December can be a quiet month in the garden. With the autumn colour and foliage gone, everything is pared right back and it’s now the turn of the evergreen plants to add colour and structure to the garden, plants such as Mahonia, Photinia Red Robin, Skimmia, Fatsia, Pittosporum, Phormium, Sarcococca and Viburnum Tinus. There are also berry-producing plants which provide both winter interest and food for the birds, such as Holly, Pyracanthus with red, orange or yellow berries, Cotoneaster, Callicarpa with amazing purple berries, and Crataegus (hawthorn).

Bringing the outside in for Christmas

Any berried shrubs, evergreen leaves and seasonal flowers can be used in homemade Christmas decorations. Holly has been used in winter decorations since ancient times, the evergreen foliage signifying eternal life and the red berries, a splash of colour, were used during the winter solstice to celebrate the lengthening days and forthcoming Spring. In Roman times, holly was used during the winter festival dedicated to Saturn, the God of agriculture, so when you add holly to your Christmas wreath or garland, you’ll be following a time-honoured and very ancient tradition…!

Hollies are available in many varieties and in some of the cultivated ones the male and female flowers are produced on separate plants so two may be required.

Another good plant for Christmas berries, which only requires the one plant is Ilex Aquifolium ‘Pyramidalis’ or the variety ‘J.C. van Tol’.

Jobs for a fine, dry, December day – if we’re lucky!

Finish digging any empty beds and borders, especially on allotments, where you could think about a ‘no-dig’ regime where each year a layer of compost is added to the existing soil.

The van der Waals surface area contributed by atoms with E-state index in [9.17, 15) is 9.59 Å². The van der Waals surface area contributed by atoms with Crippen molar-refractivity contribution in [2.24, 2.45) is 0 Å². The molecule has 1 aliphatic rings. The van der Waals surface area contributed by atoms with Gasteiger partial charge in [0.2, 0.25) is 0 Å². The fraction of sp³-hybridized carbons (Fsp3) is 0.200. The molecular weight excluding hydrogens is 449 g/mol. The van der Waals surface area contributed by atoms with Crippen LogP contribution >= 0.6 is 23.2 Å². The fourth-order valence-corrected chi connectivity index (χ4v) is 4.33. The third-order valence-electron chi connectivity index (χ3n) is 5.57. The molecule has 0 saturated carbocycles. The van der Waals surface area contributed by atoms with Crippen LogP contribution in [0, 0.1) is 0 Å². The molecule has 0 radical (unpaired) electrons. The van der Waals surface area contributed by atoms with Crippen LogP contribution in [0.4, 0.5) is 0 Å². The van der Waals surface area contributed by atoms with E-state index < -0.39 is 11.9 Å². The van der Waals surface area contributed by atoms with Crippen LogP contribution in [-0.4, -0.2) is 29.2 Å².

Group container plants together in a sheltered spot to protect them from the worst of the winter weather and stand containers on ‘pot feet’ for improved drainage.

It’s still important to check the watering, as rain does not always reach down to the compost because of the umbrella effect of all the foliage!

Keep bird feeders full and provide fresh water.

Prune roses by a third to prevent ‘wind rock’ and a further third can be pruned in late February/early March. Remove any dead and diseased branches, and any crossing branches, and prune older flowered shoots down to an outward- facing bud. Leave any faded flower heads of Hydrangeas until spring, as these provide frost protection to the swelling buds below.

It’s still a good time to plant trees and shrubs as believe it or not, the soil is still warm from the summer and although we have had plenty of Autumn rain during the last few weeks of November, it has been relatively dry since, so that’s good for digging the soil.